• The same story played out in Missouri, where Claire McCaskill massively out-raised Josh Hawley.

Republicans who are less worried:

  • This is a state-by-state trench war where national atmospherics may not be decisive.
  • One of the best-connected Republican operatives says: "You and I are having a conversation that's happening nowhere else in the country. ... Throw out everything you hear about national erosion and suburban voters. In the states that matter, most of that's not relevant."
  • A big advantage for Rs, according to this operative: "Republicans are coming to appreciate the president's ability to totally decimate the approval ratings of Republicans and Democrats alike when he points the cannon toward you."
  • The operative added: "Democrats have to be absolutely perfect to win."

What both sides agree on:

  • Driven by grassroots contempt for Trump, Democrats' fundraising is going much better than Republicans' — a reversal from what the party that holds the White House might expect.
  • "The Democrats are awash in cash, from the super PAC level to the candidate level," the operative said. "The question is whether you can mitigate it. That's the challenge for the summer."

Go deeper: See Cook Political Report ratings for Senate races.

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Go deeper

SoCalGas agrees to $1.8 billion settlement for 2015 gas blowout

An evacuee with a Save Porter Ranch sign outside Southern California Gas Company's Aliso Canyon gate in Porter Ranch in January 2016 as the gas leak continued. Photos: Al Seib / Los Angeles Times via Getty Images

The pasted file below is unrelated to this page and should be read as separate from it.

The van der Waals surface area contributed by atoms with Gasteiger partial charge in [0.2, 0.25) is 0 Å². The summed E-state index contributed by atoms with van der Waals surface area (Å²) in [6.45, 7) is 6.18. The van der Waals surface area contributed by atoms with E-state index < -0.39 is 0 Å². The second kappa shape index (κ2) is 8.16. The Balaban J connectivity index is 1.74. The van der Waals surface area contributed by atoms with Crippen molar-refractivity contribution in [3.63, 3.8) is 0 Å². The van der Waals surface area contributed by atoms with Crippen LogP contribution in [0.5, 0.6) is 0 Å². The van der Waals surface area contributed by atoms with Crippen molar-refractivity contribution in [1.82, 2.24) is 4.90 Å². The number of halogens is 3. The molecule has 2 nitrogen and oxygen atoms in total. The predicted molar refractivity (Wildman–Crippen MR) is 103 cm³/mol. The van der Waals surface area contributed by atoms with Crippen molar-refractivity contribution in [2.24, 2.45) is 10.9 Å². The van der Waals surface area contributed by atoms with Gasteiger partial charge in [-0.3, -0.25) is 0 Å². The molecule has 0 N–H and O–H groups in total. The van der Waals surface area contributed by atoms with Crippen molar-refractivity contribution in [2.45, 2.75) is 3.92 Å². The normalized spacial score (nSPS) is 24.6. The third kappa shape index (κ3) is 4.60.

Southern California Gas Company and its parent company announced Monday they've agreed to pay up to $1.8 billion in settlement claims over the 2015 Aliso Canyon natural gas storage facility blowout.

Why it matters: Some 100,000 tons of methane, ethane and toxic chemicals poured into the air for 112 days, forcing over 8,000 families to evacuate from their Los Angeles-area homes and sickening many with headaches, nausea and nosebleeds, per the L.A. Times.

Updated 4 hours ago - World

North Korea fires short-range missile to sea, slams "hostile" U.S. policy

North Korean leader Kim Jong-un. Photo: API/Gamma-Rapho via Getty Images

South Korea's Joint Chiefs of Staff said Tuesday that North Korea's military had fired a short-range missile toward its eastern sea, per AP.

Why it matters: North Korea's ambassador to the United Nations defended the latest launch in remarks to the UN General Assembly, demanding the U.S. and South Korea end their "hostile policy" against the country.

Arizona Judge: Adding mask mandates ban to budget bill unconstitutional

Arizona Gov. Doug Ducey (R) Photo: Michael Brochstein/SOPA Images/LightRocket via Getty Images

An Arizona judge ruled Monday that the state's ban on mask mandates in schools, and other measures put into the state budget by Republicans, are unconstitutional, the Arizona Republic reports.

Why it matters: The sweeping ruling voids a ban on vaccine requirements for public universities, community colleges and local governments, and strikes down some non-COVID-related measures like a ban on teaching critical race theory in classrooms and anti-fraud measures for ballots.